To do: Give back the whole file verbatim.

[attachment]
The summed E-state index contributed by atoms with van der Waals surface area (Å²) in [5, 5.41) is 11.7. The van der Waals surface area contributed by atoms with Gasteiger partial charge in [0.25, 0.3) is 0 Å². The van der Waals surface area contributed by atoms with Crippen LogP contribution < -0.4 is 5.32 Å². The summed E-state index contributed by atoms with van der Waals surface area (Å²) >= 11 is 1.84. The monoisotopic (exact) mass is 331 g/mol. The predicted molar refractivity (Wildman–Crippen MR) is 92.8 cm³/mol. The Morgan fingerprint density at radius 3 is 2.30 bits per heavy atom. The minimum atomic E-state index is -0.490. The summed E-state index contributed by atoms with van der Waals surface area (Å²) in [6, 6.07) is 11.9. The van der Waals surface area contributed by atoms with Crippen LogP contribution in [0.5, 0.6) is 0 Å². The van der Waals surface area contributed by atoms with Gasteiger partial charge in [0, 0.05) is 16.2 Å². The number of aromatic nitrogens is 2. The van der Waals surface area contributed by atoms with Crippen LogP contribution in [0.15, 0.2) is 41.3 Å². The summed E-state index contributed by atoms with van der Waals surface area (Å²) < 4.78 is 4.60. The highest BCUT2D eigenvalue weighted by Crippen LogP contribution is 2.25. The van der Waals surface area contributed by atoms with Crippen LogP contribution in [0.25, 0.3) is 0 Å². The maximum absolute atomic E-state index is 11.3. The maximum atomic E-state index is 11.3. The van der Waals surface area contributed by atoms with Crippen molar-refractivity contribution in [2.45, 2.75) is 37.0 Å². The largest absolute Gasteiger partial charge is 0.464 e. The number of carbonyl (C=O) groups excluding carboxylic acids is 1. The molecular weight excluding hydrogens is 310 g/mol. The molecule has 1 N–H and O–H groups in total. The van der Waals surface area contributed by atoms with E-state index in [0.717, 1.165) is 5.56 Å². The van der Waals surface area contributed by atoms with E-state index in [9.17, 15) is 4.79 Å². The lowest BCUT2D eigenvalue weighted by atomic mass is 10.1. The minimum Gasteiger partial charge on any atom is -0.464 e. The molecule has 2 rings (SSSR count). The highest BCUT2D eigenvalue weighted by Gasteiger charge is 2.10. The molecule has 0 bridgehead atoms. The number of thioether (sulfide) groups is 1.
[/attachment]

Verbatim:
The summed E-state index contributed by atoms with van der Waals surface area (Å²) in [5, 5.41) is 11.7. The van der Waals surface area contributed by atoms with Gasteiger partial charge in [0.25, 0.3) is 0 Å². The van der Waals surface area contributed by atoms with Crippen LogP contribution < -0.4 is 5.32 Å². The summed E-state index contributed by atoms with van der Waals surface area (Å²) >= 11 is 1.84. The monoisotopic (exact) mass is 331 g/mol. The predicted molar refractivity (Wildman–Crippen MR) is 92.8 cm³/mol. The Morgan fingerprint density at radius 3 is 2.30 bits per heavy atom. The minimum atomic E-state index is -0.490. The summed E-state index contributed by atoms with van der Waals surface area (Å²) in [6, 6.07) is 11.9. The van der Waals surface area contributed by atoms with Crippen LogP contribution in [0.5, 0.6) is 0 Å². The van der Waals surface area contributed by atoms with Gasteiger partial charge in [0, 0.05) is 16.2 Å². The number of aromatic nitrogens is 2. The van der Waals surface area contributed by atoms with Crippen LogP contribution in [0.15, 0.2) is 41.3 Å². The summed E-state index contributed by atoms with van der Waals surface area (Å²) < 4.78 is 4.60. The highest BCUT2D eigenvalue weighted by Crippen LogP contribution is 2.25. The van der Waals surface area contributed by atoms with Crippen LogP contribution in [0.25, 0.3) is 0 Å². The maximum absolute atomic E-state index is 11.3. The maximum atomic E-state index is 11.3. The van der Waals surface area contributed by atoms with Crippen molar-refractivity contribution in [2.45, 2.75) is 37.0 Å². The largest absolute Gasteiger partial charge is 0.464 e. The number of carbonyl (C=O) groups excluding carboxylic acids is 1. The molecular weight excluding hydrogens is 310 g/mol. The molecule has 1 N–H and O–H groups in total. The van der Waals surface area contributed by atoms with E-state index in [0.717, 1.165) is 5.56 Å². The van der Waals surface area contributed by atoms with E-state index in [9.17, 15) is 4.79 Å². The lowest BCUT2D eigenvalue weighted by atomic mass is 10.1. The minimum Gasteiger partial charge on any atom is -0.464 e. The molecule has 2 rings (SSSR count). The highest BCUT2D eigenvalue weighted by Gasteiger charge is 2.10. The molecule has 0 bridgehead atoms. The number of thioether (sulfide) groups is 1.